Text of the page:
August 8th, 2017 | by April Gocha, PhD
A team at the University of Texas at Austin has developed a wearable electronic sensor that incorporates wonder material graphene, allowing the temporary tattoo-like sensor to measure electrical activity from the heart, muscles, brain, and more.
August 1st, 2017 | by Faye Oney
Researchers have designed battery electrodes using MXene, a highly conductive material, that could accelerate battery-charging times. The research could also solve the electric vehicle industry's battery-charging challenges.
July 28th, 2017 | by April Gocha, PhD
A lithium-ion battery research review by Rice University scientists stacks up cathode, anode, and electrolyte materials against one another, focusing on how batteries perform across a wide temperature range.
July 18th, 2017 | by April Gocha, PhD
IBM scientists report that they have developed a simple technique to peel extremely thin layers of gallium nitride from a bulk wafer of the material—a breakthrough in manufacturing techniques for this expensive material.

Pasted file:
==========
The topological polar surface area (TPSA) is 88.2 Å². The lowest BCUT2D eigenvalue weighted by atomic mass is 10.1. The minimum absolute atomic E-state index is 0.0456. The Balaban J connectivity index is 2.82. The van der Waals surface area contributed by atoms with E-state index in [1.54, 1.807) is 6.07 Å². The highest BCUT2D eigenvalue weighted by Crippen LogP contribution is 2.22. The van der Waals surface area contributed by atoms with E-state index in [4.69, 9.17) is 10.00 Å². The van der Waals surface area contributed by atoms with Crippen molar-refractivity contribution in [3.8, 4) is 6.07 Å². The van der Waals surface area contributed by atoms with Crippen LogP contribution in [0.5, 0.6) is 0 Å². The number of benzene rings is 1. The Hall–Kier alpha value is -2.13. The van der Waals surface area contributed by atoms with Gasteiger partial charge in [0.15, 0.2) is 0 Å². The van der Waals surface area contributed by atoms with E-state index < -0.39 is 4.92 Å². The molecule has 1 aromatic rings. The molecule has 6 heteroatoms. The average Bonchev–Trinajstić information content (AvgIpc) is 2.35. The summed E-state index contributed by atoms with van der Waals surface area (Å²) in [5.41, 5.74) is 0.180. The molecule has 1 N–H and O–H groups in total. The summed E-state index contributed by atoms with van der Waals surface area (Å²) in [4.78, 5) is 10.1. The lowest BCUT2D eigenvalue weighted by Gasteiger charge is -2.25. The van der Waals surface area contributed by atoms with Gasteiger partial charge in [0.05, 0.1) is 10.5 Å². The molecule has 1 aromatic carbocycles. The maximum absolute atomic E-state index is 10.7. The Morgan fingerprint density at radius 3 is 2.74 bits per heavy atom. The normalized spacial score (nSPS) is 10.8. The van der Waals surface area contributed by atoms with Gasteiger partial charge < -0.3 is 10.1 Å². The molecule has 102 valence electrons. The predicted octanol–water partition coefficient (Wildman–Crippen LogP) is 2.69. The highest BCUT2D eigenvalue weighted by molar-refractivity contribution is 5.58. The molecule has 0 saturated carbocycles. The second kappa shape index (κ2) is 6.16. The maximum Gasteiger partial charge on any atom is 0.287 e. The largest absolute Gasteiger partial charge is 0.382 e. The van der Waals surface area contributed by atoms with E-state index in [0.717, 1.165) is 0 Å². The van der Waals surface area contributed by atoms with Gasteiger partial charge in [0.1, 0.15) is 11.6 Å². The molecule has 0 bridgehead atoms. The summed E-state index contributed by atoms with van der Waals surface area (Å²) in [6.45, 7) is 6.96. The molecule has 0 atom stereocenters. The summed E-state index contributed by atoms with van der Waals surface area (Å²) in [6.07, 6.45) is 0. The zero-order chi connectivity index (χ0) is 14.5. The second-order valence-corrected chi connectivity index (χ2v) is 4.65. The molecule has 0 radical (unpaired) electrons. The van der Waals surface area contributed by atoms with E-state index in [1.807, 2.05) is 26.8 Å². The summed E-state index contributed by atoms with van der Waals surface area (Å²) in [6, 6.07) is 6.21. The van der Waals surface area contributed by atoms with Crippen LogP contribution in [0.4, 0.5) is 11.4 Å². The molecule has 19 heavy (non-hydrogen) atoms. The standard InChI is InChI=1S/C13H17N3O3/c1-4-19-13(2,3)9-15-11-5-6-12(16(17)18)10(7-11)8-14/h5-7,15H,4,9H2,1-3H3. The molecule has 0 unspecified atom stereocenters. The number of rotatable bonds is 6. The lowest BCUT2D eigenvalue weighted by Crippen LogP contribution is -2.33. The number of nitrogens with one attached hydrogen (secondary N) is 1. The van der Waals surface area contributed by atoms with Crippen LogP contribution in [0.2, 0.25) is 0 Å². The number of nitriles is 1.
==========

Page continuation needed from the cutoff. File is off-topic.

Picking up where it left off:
July 14th, 2017 | by April Gocha, PhD
New research from MIT shows that firmness isn’t the most important parameter for developing a solid electrolyte that is effective against dendrite formation—instead, a defect-free surface, which doesn’t provide a place for dendrites to form, is key to a better battery.
July 11th, 2017 | by Faye Oney
Johns Hopkins University researchers have created a new alloy that is stronger and more conductive than silicon. Their findings could mean a change in the components of micro-electro-mechanical systems (MEMS) for future applications.
July 7th, 2017 | by Faye Oney
Scientists are making inroads with the use of organic materials in solar cells. A research team has recently developed a pair of solar–powered glasses that could eventually power hearing aids or other mobile devices.
June 23rd, 2017 | by Faye Oney
A research group in China has created electrodes for potassium-ion batteries made from rusty stainless steel mesh. The result is an environmentally friendly, stable, and less expensive battery suitable for electronic devices.
June 16th, 2017 | by Faye Oney
Electric cars may soon see another resurgence, as a research team from Purdue University recently developed a flow battery that recharges instantly—by replacing spent battery fluids with electrolytes.
June 6th, 2017 | by Faye Oney
A team of materials scientists at the University of Massachusetts Amherst has developed a way to turn fabric into a conductor of electricity that is capable of powering small electronics. A vapor deposition method turns woven fabrics into electrical conductors without changing properties of the fabrics.